The Importance Of Real Life Imagery

This week more than most, I really appreciated seeing the artwork that was pulled out for us to view at the end of class. Being able to see real life imagery of immigrants in their daily routine made the book, “ The Arrival” much more impactful to me. While I greatly enjoyed the imagery and plotline within “The Arrival”, I found it difficult to relate and imagine the story in real life. However, the combination of talking about the book in class and then immediately viewing the pictures pulled out for us allowed me to have a better understanding of the messages Shaun Tan was aiming for.

In addition, since all our ancestors were immigrants at one point or another in our country’s history, the photos we saw on Monday and Wednesday morning particularly impacted me because I felt a connection to them. I have often heard stories of how my great-grandfather came to America and the hard conditions he went through in order to provide for his family. While each family’s immigration path is different, these photos definitely gave me a better understanding of what people went through during this time and the conditions they were forced to endure.

A Missed Opportunity for “Miss Potter”

It is clear to me that Beatrix Potter’s “The Tale Of Peter Rabbit” is catered for children. As we talked about in class, the text is easy to follow and the pictures are pleasant on the eye. Because of this, I found it interesting that the movie we saw this morning was catered to an adult audience. While we only saw a few minutes, it was extremely apparent that “Miss Potter” was not created to appeal to children. Considering the subject matter of “The Tale Of Peter Rabbit” and its continued appeal to modern day children, I believe the slow and mature angle the director took was a mistake. There were moments in the first few minutes where the film appealed to the childish nature of Potter’s book, like when a young Beatrix imagined her parent’s carriage in an animated light but this was a fleeting moment in the movie. I will have to finish the entire movie to comment fully but I have to believe the film would have been more successful if scenes like this one were included which would have appealed to a younger crowd.

Monday Morning Workshop

Having not created a collage since I was in elementary school, our exercise Monday morning was quite the throwback for me. To reiterate a point that Professor Serrano stated during our class, it was a very relaxing experience. Bringing together images and scraps from numerous magazines and creating something on a blank piece of paper was quite rewarding. I found that I lost track of the time and was completely focused on thinking about the direction of my collage. Personally, I am very un-artistic. However, I found that making a collage was more about creativity and vision. Because of this, I felt more confident in the process and wasn’t self-conscious that my final product was going to be terrible.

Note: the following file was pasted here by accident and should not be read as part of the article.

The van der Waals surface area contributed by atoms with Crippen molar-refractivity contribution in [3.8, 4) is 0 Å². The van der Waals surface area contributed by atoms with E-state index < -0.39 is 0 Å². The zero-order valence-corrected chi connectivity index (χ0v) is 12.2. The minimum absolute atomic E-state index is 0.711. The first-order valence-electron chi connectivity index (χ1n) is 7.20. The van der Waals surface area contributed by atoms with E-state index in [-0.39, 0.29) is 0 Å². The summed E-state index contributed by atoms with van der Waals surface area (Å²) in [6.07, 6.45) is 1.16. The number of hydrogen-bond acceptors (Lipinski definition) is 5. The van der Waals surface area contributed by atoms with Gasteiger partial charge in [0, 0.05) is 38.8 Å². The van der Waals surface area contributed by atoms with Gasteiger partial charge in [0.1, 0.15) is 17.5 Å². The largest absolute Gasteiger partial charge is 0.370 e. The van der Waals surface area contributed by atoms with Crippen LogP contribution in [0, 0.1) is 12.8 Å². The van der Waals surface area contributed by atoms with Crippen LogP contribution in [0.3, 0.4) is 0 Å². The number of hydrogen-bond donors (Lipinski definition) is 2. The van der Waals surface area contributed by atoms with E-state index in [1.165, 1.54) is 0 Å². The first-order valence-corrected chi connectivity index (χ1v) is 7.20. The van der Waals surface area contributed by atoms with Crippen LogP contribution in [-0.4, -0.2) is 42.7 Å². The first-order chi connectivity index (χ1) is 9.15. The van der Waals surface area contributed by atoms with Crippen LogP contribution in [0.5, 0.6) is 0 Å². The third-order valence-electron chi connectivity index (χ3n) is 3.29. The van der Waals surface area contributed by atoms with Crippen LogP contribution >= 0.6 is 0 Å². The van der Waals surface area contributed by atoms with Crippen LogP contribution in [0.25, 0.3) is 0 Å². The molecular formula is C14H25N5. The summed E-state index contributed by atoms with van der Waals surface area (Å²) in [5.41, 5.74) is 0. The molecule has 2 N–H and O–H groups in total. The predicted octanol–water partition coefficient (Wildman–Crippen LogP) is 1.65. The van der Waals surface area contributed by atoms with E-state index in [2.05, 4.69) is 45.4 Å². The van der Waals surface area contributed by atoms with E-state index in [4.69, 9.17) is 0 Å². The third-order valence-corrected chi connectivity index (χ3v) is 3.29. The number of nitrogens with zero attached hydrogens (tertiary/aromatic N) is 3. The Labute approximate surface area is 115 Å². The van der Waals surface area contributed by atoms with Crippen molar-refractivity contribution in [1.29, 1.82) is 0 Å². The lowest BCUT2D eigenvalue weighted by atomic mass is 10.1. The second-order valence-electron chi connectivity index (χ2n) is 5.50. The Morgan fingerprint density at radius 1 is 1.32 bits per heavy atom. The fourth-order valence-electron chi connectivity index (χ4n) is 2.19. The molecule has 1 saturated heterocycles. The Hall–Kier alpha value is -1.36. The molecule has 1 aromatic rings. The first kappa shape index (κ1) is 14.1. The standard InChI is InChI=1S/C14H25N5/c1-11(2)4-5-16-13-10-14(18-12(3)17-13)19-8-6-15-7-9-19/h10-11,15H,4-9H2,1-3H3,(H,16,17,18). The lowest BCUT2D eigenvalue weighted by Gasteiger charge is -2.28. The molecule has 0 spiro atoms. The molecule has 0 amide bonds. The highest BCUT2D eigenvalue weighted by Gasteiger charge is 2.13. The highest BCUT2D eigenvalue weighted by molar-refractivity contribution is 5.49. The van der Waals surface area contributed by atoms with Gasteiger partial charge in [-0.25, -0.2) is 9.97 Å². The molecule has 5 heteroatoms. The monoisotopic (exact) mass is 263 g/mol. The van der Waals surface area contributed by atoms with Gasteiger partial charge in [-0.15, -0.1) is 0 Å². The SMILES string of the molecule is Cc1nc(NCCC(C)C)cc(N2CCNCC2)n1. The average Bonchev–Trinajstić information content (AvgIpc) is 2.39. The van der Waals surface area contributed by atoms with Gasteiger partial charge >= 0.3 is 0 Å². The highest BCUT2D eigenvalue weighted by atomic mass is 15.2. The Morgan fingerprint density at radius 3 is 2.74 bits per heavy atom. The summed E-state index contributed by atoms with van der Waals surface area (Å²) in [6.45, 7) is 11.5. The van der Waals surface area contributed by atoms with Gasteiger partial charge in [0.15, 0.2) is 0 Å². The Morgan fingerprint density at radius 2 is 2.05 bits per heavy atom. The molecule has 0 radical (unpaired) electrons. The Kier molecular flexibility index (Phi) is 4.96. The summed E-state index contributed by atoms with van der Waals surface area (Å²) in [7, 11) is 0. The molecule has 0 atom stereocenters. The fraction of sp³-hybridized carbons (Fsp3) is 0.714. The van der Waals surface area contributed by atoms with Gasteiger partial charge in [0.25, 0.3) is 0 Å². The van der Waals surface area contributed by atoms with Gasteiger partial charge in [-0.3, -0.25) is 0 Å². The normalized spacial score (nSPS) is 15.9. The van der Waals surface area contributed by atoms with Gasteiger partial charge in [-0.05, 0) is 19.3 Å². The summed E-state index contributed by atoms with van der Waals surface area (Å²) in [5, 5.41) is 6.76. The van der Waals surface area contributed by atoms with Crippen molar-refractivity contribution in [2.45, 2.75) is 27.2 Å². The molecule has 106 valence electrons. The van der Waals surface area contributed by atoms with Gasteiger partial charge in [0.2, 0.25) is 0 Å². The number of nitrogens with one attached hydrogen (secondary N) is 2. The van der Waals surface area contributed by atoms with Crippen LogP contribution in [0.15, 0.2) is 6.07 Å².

While I am excited for our digital workshop on Wednesday, I know that for my final project I will be making a collage. The relaxing nature of creating a collage combined with the fact that strategic/creative planning are the key elements in being successful really appealed to me. I look forward to starting my final project!

Julia’s Interesting Perspective

Throughout my time at Hamilton, it has always been a special moment when I have been able to hear an artist or writer provide their own perspective on their work. This morning was no different! When Julia was explaining how she came to create her artwork and where her inspiration came from, it allowed me to see her creations in a new light. There was one part of our lecture with Julia that really stood out to me. She mentioned how some people interpret the meaning and messages of her artwork in ways she never intended for them to be seen. She went on to say that she was delighted at these new interpretations and that she welcomes any new ideas regarding her artwork that she has yet to discover herself. The idea that an artist creates a piece of work but does not know all the power and influence their painting contains is very interesting to me. It also helped me understand the point that every person interprets a piece of art differently and that there is no definitive meaning to a particular artwork.

The Power Of A Children’s Book

I thought our discussion on children’s books this morning was an interesting one. We talked about how these books can be initially viewed as created for children. However, upon further examination, they are clearly for adults. Why would an artist or writer create a picture/ comic book that was geared towards adults when the stigma around these types of books is that they are only for kids? I believe the answer to this questions can be closely related to standup comedy. A comedian often discusses dark and serious topics in their routing but they are not as hard to discuss because it is being talked about with a comedic undertone. Therefore, it is easier for adults to talk and listen about these hard topics when there is a playful side to the argument. Presenting intense topics in the form of a children’s books is no different. Having cartoons and illuminated pictures helps ease the mind of the serious content. For example, the comic book Maus describes one man’s holocaust experience through cartoon animals. This allows the deeply painful events of the holocaust to be viewed upon in a different manner, one that is easier to digest than a typical book.

The Difficulty Of Collages